Letters and Manuscripts — Volume 12 (1897)


Ms 61, 1897

Our School Work


June 8, 1897

This manuscript is published in entirety in EducationalMessenger 03/19/1909. +Note

Economy in regard to the outlay of means should be practiced in our school in Cooranbong. This must be done or the same mistake will be made here that has been made in our schools in America. Those who stand at the head of the school here need to guard carefully every point, and bind about every needless expense, that the burden of debt may not fall upon the school. As co-laborers with Christ, every student who loves God supremely will help to bear responsibility in this matter. 12LtMs, Ms 61, 1897, par. 1

Self indulgence is a great evil, and must be overcome. Those who have been educated in this line can demonstrate by precept and example, to those with whom they come in contact, the principles taught by our self-denying Redeemer. He says to all, “Come unto me, all ye that labor and are heavy laden, and I will give you rest.” Then the conditions are stated, from which there can be no departure, “Take my yoke upon you, and learn of me; for I am meek and lowly of heart, and ye shall find rest unto your souls. For my yoke is easy, and my burden is light.” [Matthew 11:28-30.] 12LtMs, Ms 61, 1897, par. 2

There is far less earnest, whole-souled study of the truth as it is in Jesus than there should be. There should be connected with our school those who are strong-minded and whole-souled Christians, who received and believe in Christ as the Alpha and the Omega. Revelation 1:8. 12LtMs, Ms 61, 1897, par. 3

In acquiring an education, many have made a mistake by not plowing deep enough. They have thought a knowledge of books the principal thing. But young men and young women must learn some time that in order to do the highest service for God, they must closely investigate the Scriptures and learn how to do God’s will. As they study this Word, they will see in it heights and depths that they have not reached. 12LtMs, Ms 61, 1897, par. 4

When students refuse to make the Word of God their study, and take as their instructors books written by infidels, Satan is close by, to make his impression on their minds. Every one who allows himself to have respect for infidel authors is in danger. Why? Because he sees not God, and with all his education, he does not recognize Jesus Christ as the Teacher sent from God. He does not look upon Him as the bread sent down form heaven, of which he must eat, and therefore his experience is not composed of that which makes him one with Christ. 12LtMs, Ms 61, 1897, par. 5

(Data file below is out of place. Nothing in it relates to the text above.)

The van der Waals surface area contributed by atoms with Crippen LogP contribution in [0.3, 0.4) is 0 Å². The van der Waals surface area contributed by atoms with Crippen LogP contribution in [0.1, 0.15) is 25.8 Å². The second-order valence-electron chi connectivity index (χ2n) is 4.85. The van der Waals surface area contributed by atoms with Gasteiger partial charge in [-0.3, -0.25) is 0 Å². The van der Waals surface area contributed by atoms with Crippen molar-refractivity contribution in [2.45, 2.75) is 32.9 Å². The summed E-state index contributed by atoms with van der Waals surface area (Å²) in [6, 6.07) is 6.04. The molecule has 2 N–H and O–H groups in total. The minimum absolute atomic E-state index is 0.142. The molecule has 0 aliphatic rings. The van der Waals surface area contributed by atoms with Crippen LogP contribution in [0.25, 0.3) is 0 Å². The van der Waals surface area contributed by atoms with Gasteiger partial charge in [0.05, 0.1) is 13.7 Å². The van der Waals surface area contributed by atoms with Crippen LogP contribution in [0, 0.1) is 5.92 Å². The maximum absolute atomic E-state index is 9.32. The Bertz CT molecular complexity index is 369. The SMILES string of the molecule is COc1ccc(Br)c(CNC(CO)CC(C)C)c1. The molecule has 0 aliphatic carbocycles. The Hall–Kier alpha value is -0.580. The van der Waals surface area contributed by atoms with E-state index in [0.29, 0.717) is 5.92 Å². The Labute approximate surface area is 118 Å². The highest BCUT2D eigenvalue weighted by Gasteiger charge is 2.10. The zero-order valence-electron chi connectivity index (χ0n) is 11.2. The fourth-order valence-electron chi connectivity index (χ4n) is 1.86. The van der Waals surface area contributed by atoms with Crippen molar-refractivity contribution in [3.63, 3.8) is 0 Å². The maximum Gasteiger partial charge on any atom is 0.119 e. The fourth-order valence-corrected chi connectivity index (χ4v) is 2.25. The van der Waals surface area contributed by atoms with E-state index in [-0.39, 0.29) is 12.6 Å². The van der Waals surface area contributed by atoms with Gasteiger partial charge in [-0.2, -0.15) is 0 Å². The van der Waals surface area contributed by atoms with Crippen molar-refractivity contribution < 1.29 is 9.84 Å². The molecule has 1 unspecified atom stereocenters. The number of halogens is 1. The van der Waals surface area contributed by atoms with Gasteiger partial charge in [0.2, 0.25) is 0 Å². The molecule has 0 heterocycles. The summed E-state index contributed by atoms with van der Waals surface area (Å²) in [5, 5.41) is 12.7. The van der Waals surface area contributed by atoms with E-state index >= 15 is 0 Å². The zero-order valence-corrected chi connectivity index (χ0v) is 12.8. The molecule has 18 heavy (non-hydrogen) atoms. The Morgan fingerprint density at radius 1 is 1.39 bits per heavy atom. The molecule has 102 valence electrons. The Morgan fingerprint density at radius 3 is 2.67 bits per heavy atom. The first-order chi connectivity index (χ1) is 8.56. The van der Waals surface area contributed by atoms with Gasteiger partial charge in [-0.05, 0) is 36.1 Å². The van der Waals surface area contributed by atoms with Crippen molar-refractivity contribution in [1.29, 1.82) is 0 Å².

The Bible is a treasure house of knowledge, and all who make this book their study, sinking the shaft deep into the mine of truth, will exclaim, “I behold wondrous things out of thy word.” [See Psalm 119:18.] The incarnation of Christ is but dimly appreciated by many students who have studied long in our schools. This subject should be and will be better understood by all who in truth love Truth, and walk in the way of the Lord. An experimental knowledge of this is as essential to sanctify daily as to redeem. 12LtMs, Ms 61, 1897, par. 6

Light has been given me in clear lines in regard to the mistakes made in the education of teachers. The education which teachers might gain many regard as non-essential. They do not gain a knowledge of practical life, a knowledge of how to work as well as of how to study. This mistake must not be allowed to influence the youth who attend the school we are trying to establish. 12LtMs, Ms 61, 1897, par. 7

Many look upon a study of books as the principal purpose of their scholastic life. They know very little of practical business management, and are therefore one-sided. Their faculties have not been developed proportionately. They have not ploughed deep, to understand the weak points in their character building, and they do not realize their own deficiency. They start wrong. They feel too unconcerned in regard to becoming involved in debt. They do not look critically at the outcome of this. What is faith? True faith takes in the whole man. It enables the soul to rise out of an imperfect, undeveloped state, and to understand what true wisdom is. See Proverbs 8. 12LtMs, Ms 61, 1897, par. 8

If education had been carried on in accordance with the mind and will of God, the dark shadow of heavy debts, would not today be hanging over our institutions. If the students had developed brain, none, and muscle harmoniously, they could have studied better. But many students have followed their own ideas as to what constitutes education, and therefore they have not placed themselves where their determination was to be self-made men and women. Many have failed because they have not reasoned from cause to effect. They are contented to be carried rather than to work their own way. And many follow their example. 12LtMs, Ms 61, 1897, par. 9

When students are carried through years of study on the means of others, they lose an experience of practical life that it will be difficult for them to recover. One who has so often appeared as my Instructor placed his hand on the shoulder of a young man, and said, “You have to sink the shaft yet deeper if you obtain the heavenly treasure. You must learn to cling to the truth by faith in Jesus Christ. Associate with men of experience, who have been taught by God, and who have an experimental knowledge of saving faith.” 12LtMs, Ms 61, 1897, par. 10

Notwithstanding all that has been written in regard to God’s plan for the education in our schools, this subject has not been fully taken in. It is today as it was in the day of Christ. The sayings of the priests and rabbis were then frequently brought forward as if they were truth and life. Their words were repeated with assurance because they had been handed down from rabbi to rabbi. Men departed from the Word of God. False theories which were received as truth because they came from the lips of rabbis, were exalted above the Word of God. Christ said to these teachers, “Ye are ignorant both of the Scriptures and of the power of God.” [Matthew 22:29.] 12LtMs, Ms 61, 1897, par. 11